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Ashe v National Westminster Bank plc

338 words (1 pages) Case Summary

15th Jun 2019 Case Summary Reference this In-house law team

Jurisdiction / Tag(s): UK Law

Ashe v National Westminster Bank plc [2008] 1 WLR 710



Mortgagors, who were husband and wife, owned a long leasehold interest in the house in which they lived. In 1989 they granted a charge by way of legal mortgage over the property in favour of the appellant bank (N). Formal demands by the bank for payment were made in 1992 and there were intermittent payments by the husband until January 1993, after which he was declared bankrupt. In 2006 the husband’s trustee in bankruptcy brought proceedings for a declaration that the bank’s charge had been extinguished under section 17 of the Limitation Act 1988, as the couple had been in adverse possession of the premises for the requisite unbroken period of 12 years.


Whether a right to possession of premises, which remained unenforced as against those in present possession, could be taken as an express or implied grant of consent to said possession, such that it could not fairly be described as ‘adverse’ and would therefore fall outside the ambit of the Limitation Act 1980.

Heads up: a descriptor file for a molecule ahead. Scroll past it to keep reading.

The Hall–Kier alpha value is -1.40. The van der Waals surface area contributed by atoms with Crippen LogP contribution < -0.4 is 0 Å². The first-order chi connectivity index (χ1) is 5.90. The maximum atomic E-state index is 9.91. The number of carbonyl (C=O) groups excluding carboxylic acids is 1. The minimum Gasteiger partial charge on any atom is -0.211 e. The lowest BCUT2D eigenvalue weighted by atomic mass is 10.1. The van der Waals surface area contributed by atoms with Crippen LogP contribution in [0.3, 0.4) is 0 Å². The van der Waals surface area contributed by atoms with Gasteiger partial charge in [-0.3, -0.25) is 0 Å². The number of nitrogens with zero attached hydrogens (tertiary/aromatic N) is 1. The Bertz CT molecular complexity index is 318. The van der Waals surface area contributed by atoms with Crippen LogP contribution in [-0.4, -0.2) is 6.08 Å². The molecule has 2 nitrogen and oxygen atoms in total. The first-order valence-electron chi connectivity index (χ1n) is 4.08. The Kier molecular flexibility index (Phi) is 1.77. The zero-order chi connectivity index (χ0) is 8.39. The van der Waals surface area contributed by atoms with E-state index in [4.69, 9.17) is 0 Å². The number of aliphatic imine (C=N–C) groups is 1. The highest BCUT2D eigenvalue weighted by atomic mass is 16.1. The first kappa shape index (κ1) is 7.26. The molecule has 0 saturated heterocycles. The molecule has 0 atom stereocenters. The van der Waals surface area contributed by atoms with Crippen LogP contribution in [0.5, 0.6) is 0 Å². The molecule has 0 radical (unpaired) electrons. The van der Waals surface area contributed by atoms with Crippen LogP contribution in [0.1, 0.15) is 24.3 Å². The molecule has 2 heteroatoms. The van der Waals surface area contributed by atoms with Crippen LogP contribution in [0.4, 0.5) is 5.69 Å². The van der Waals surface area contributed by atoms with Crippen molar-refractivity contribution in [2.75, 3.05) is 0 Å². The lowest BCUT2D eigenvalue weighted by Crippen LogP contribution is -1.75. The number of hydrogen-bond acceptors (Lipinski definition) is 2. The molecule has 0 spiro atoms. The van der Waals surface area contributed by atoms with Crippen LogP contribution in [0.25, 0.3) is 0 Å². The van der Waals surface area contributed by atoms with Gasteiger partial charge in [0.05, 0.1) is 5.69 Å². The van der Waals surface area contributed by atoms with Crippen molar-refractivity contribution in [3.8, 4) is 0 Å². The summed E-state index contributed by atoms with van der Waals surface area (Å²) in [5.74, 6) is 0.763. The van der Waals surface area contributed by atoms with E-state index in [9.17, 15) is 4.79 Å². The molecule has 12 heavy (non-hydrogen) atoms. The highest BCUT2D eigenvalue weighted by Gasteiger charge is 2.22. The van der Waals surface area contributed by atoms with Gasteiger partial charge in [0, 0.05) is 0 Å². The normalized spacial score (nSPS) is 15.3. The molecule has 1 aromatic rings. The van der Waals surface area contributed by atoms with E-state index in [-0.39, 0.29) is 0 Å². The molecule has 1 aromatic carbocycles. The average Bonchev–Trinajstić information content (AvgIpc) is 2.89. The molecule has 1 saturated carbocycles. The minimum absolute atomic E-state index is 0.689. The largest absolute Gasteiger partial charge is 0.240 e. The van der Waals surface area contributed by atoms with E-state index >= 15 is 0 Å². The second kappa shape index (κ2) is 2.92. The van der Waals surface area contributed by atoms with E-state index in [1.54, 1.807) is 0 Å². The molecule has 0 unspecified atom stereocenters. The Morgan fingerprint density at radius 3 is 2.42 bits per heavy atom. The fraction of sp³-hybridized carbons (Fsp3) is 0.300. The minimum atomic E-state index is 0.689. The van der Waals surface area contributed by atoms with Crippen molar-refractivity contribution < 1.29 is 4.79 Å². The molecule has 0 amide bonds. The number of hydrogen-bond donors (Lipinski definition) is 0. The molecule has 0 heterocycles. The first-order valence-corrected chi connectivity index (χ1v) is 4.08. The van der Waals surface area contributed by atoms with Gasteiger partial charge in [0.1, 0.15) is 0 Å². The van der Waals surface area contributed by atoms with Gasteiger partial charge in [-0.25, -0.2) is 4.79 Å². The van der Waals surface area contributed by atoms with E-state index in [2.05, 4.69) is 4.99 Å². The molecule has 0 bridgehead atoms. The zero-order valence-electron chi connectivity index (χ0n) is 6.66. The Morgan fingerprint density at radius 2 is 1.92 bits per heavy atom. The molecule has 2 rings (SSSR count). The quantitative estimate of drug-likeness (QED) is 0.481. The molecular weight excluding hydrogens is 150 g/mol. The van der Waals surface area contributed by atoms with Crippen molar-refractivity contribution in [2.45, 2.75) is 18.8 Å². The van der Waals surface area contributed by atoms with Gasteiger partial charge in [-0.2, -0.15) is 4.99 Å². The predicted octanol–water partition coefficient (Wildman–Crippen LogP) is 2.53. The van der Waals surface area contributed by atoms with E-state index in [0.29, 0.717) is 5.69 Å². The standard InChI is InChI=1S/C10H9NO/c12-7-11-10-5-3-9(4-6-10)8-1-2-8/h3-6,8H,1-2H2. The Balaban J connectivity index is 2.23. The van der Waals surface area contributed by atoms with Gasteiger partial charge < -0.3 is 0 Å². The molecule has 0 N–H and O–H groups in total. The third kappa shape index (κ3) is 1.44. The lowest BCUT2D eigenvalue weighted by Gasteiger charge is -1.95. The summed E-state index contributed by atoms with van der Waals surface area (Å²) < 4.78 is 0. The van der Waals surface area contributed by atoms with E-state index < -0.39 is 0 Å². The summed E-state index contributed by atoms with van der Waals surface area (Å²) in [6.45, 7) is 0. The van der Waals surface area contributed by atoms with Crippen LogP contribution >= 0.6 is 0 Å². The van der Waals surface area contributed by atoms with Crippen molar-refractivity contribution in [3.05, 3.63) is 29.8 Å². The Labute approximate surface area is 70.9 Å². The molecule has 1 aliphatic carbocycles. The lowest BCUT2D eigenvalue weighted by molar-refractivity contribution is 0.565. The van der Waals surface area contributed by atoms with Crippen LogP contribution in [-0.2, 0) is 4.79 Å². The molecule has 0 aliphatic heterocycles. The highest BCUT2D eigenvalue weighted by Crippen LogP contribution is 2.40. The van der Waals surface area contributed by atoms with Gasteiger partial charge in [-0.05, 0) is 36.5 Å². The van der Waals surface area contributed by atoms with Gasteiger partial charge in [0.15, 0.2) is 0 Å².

The requirement of adverse possession had to be applied in accordance with the articulation of that doctrine in JA Pye (Oxford) Ltd v Graham[2002] UKHL 30. Adverse possession referred to the capacity of a person in possession of land and not to the nature of that person’s possession. Possession had to be given its ordinary meaning and C were in ordinary and exclusive possession of the property for the relevant period. Moreover, the fact that N had a latent right to possession that they chose not to enforce could not be construed as an implied permission for C to remain on the property; JA Pie ([2002] UKHL 30) applied.

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UK law covers the laws and legislation of England, Wales, Northern Ireland and Scotland. Essays, case summaries, problem questions and dissertations here are relevant to law students from the United Kingdom and Great Britain, as well as students wishing to learn more about the UK legal system from overseas.

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